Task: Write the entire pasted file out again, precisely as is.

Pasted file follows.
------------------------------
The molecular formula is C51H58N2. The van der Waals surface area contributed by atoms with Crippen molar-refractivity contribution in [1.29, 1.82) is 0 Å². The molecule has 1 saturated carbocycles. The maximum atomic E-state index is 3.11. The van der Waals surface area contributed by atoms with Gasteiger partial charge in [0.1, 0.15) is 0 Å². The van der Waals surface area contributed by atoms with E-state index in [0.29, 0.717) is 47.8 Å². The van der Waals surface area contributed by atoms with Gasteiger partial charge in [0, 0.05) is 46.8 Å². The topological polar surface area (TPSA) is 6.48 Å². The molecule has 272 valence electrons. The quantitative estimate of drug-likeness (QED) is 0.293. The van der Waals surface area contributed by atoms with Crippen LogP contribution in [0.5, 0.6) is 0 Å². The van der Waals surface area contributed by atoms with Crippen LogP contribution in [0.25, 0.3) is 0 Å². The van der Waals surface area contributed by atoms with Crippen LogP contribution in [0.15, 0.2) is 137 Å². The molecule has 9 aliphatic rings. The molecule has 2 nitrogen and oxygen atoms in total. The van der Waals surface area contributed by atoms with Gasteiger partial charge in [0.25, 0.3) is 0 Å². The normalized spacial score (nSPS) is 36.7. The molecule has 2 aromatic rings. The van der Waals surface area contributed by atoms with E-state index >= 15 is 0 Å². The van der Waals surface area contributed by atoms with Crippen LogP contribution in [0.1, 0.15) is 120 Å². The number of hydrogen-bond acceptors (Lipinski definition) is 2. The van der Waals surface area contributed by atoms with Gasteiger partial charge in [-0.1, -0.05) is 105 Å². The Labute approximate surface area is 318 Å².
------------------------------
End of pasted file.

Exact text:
The molecular formula is C51H58N2. The van der Waals surface area contributed by atoms with Crippen molar-refractivity contribution in [1.29, 1.82) is 0 Å². The molecule has 1 saturated carbocycles. The maximum atomic E-state index is 3.11. The van der Waals surface area contributed by atoms with Gasteiger partial charge in [0.1, 0.15) is 0 Å². The van der Waals surface area contributed by atoms with E-state index in [0.29, 0.717) is 47.8 Å². The van der Waals surface area contributed by atoms with Gasteiger partial charge in [0, 0.05) is 46.8 Å². The topological polar surface area (TPSA) is 6.48 Å². The molecule has 272 valence electrons. The quantitative estimate of drug-likeness (QED) is 0.293. The van der Waals surface area contributed by atoms with Crippen LogP contribution in [0.5, 0.6) is 0 Å². The van der Waals surface area contributed by atoms with Crippen LogP contribution in [0.25, 0.3) is 0 Å². The van der Waals surface area contributed by atoms with Crippen LogP contribution in [0.15, 0.2) is 137 Å². The molecule has 9 aliphatic rings. The molecule has 2 nitrogen and oxygen atoms in total. The van der Waals surface area contributed by atoms with Gasteiger partial charge in [0.25, 0.3) is 0 Å². The normalized spacial score (nSPS) is 36.7. The molecule has 2 aromatic rings. The van der Waals surface area contributed by atoms with E-state index >= 15 is 0 Å². The van der Waals surface area contributed by atoms with Crippen LogP contribution in [0.1, 0.15) is 120 Å². The number of hydrogen-bond acceptors (Lipinski definition) is 2. The van der Waals surface area contributed by atoms with Gasteiger partial charge in [-0.1, -0.05) is 105 Å². The Labute approximate surface area is 318 Å².